Prune Chilling Prediction Model
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Franz Niederholzer, UC Farm Advisor, Sutter/Yuba Counties
Deciduous fruit trees have a mechanism to avoid damage from cold or freezing weather. We generally refer to this as winter dormancy* – the annual life stage of the tree between leaf drop and bud break. Winter dormancy has two stages that can’t be visually separated in the field.
In the first part of winter dormancy, technically called endodormancy, tree growth is limited by some unknown factor inside the plant itself – actually in each plant bud. A certain amount of cool temperature is required to end this first stage of winter dormancy. This is referred to as the Chilling Requirement. Temperatures between roughly 30oF – 60oF contribute towards ending this first stage of winter dormancy, with temperatures between 35oF – 50oF contributing the most chilling.
In the second part of winter dormancy, technically called ecodormancy, growth is controlled by an external factor – temperature. Each species of deciduous plant requires a certain amount of heat to begin growing after the first stage of winter dormancy has been completed. So, deciduous fruit trees first need some cool weather and then some warm temperatures to start growing. Different tree species need different amounts of chilling and/or warm temps to begin bloom.
In cool winter climates like the Sacramento Valley of California, sufficient chilling to end the first stage of winter dormancy accumulates for many deciduous tree crop species before cool weather ends. The lack of warm weather is what suppresses bud break.
The use of rest breaking agents (RBA) – oil, hydrogen cyanamide (Dormex®), various nitrogen fertilizers plus penetrators, etc. – can cut short the first stage of dormancy and allow for the accumulation of heat units towards the end of the second stage of dormancy and bud break. This can result in earlier bloom. However, a certain amount of chilling must accumulate before the RBA is applied – or it won’t work. Researchers report the starting point for using RBA to advance bloom is roughly 70% of the Chilling Requirement**.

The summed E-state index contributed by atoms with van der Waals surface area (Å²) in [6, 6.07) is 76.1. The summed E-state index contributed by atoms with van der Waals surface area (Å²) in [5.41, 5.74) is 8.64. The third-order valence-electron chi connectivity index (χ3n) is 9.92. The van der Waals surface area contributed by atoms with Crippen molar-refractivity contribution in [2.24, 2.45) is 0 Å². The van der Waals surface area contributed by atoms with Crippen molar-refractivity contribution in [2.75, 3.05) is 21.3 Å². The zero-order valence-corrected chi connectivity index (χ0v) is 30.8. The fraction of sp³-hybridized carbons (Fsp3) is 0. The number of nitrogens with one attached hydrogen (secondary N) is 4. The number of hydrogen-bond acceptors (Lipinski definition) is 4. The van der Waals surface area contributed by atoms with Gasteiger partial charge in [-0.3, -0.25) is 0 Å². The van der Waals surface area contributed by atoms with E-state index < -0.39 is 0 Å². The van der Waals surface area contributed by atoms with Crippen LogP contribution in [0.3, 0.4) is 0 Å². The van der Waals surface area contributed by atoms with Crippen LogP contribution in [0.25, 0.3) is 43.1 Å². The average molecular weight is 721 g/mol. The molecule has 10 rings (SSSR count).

Chilling is estimated several ways. The most biologically accurate model is the Dynamic Model, developed in Israel and tested around the world in the last 20 years. It measures chilling on an hourly basis, and accumulates units called “chill portions”. Chilling portions are abbreviated “CP”. At maximum chilling conditions, the Dynamic Model accumulates 0.83 CP per day. In the Sacramento Valley using the Dynamic Model, total chilling accumulation from late October through March 1 is between 65 – 85 chilling portions.
The chilling requirement for flower buds on fruiting spurs of ‘Improved French’ prune is 35 – 40 CP. The flower buds on last year’s upright shoot growth and leaf buds may need more than 40CP, but the chilling needed by key buds to target for oil and other RBA is just under 40CP. The oil timing that most consistently advances bloom is 30 – 40 CP. The amount of heat that follows oil treatment determines how much bloom advance you get.
Note: Horticultural oil is the only RBA agent that has consistently performed well in University of California field trials to manipulate prune bloom. Dormex® is not labeled for prunes. Nitrogen fertilizers plus penetrators can advance bloom but can reduce fruit set compared to untreated trees and can burn buds is applied too late in the winter (February).
*It is important to make the distinction between winter dormancy and other forms of dormancy. In the summer, water stressed trees stop growing and do not resume growing until they are watered. This is a form of dormancy that is different from winter dormancy.
**The Chilling Requirement is a misnomer. Different buds on a tree require slightly different amounts of chilling. Also, the more chilling that accumulates in a winter, the less the heat required to begin bud break. So while chilling is required to end the first stage of dormancy and heat is needed to end the second stage of winter dormancy and begin bud break the process is not precise.
Table 1. Chilling requirements of some common tree crops in the Western North America using different chilling models.
|Fruit/Nut Crop||Chilling Level||Chilling Portions\1||Hours under 45oF\2|
30 – 70
|1200 – 1500|
12 – 30
||50||1200 – 1500|
||700 – 1000|
||200 – 350|
|1000 – 1300|
||1000 – 1500|
||43||1000 – 1200|
||35 – 40|
1 Info from A. Erez. Temperate Fruit Crops in Warm Climates. 2000. Kluwer Academic Publishers.
2 Info from K. Ryugo. Fruit Culture. 1988. Wiley Co.
3 Niederholzer, unpublished data